Paris & John says
Oh, Jessica, this story made me laugh and cry at the same time. Lorie will sure be missed…
Oh Jessica! Like Paris I am laughing and crying at the same time. This is the most beautful tribute…I am also loving Yvonne’s comment below. THANK YOU for showing the world who Lorie truly WAS………I will cherish this post forever. Sending you love and ((((hugs)))), this could NOT have been easy for you……….xoxoxo
Christine Suma Hoy says
Although it was written under sad circumstances, I so enjoyed reading that. Thank you for making me smile in spite of the bad news. What a lovely story <3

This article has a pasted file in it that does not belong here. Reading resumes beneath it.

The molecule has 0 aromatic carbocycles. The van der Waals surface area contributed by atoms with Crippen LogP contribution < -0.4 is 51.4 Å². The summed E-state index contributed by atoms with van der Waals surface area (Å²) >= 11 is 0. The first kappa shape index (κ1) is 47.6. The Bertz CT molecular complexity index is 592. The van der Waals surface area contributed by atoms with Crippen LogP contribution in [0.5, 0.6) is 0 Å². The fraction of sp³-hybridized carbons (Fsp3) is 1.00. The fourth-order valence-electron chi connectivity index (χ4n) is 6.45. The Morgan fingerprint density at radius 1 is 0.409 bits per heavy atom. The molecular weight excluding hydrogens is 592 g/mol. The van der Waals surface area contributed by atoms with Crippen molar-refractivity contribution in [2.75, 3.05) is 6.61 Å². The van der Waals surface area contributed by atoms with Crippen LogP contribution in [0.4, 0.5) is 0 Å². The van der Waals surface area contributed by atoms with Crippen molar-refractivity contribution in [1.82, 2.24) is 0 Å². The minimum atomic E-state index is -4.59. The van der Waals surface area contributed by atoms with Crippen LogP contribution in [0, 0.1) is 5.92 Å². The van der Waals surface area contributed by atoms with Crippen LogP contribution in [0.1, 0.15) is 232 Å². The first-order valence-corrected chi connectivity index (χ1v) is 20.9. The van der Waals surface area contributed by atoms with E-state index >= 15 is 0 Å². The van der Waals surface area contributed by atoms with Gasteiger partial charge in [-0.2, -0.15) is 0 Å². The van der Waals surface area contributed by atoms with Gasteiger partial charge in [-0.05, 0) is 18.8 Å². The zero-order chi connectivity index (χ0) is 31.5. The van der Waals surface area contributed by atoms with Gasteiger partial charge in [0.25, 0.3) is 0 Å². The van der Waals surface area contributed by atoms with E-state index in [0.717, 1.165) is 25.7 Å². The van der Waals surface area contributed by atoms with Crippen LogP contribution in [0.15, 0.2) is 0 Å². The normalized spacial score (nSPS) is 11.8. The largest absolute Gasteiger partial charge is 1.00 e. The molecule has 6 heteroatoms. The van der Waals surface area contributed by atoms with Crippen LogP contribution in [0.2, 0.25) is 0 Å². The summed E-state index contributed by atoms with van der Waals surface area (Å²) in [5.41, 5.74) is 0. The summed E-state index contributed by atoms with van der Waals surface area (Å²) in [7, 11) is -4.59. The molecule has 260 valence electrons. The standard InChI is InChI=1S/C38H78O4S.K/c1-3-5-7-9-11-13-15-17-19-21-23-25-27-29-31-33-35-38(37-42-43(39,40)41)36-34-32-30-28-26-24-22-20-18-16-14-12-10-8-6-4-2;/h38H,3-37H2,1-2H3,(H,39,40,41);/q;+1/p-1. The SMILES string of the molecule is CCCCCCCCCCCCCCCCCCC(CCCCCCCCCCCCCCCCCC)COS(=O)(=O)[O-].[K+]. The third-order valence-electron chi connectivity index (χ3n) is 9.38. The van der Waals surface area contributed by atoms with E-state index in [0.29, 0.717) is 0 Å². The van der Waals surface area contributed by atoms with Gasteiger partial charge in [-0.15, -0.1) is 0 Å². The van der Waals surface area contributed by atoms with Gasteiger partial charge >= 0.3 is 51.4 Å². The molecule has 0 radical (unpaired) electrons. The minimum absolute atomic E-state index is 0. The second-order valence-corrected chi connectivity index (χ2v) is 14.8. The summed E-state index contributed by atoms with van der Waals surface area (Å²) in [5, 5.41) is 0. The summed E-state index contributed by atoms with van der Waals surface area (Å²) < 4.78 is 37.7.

Dino Dogan says
I was very saddened when I heard. Thank you for sharing this story and celebrating Lorie’s life. She will be missed.
I wish that I had been fortunate enough to know her!!!
That is indeed who she was. I remember her through the #dogtalk tweet chats and when she interviewed me on lost dogs. I am still so sad she is gone.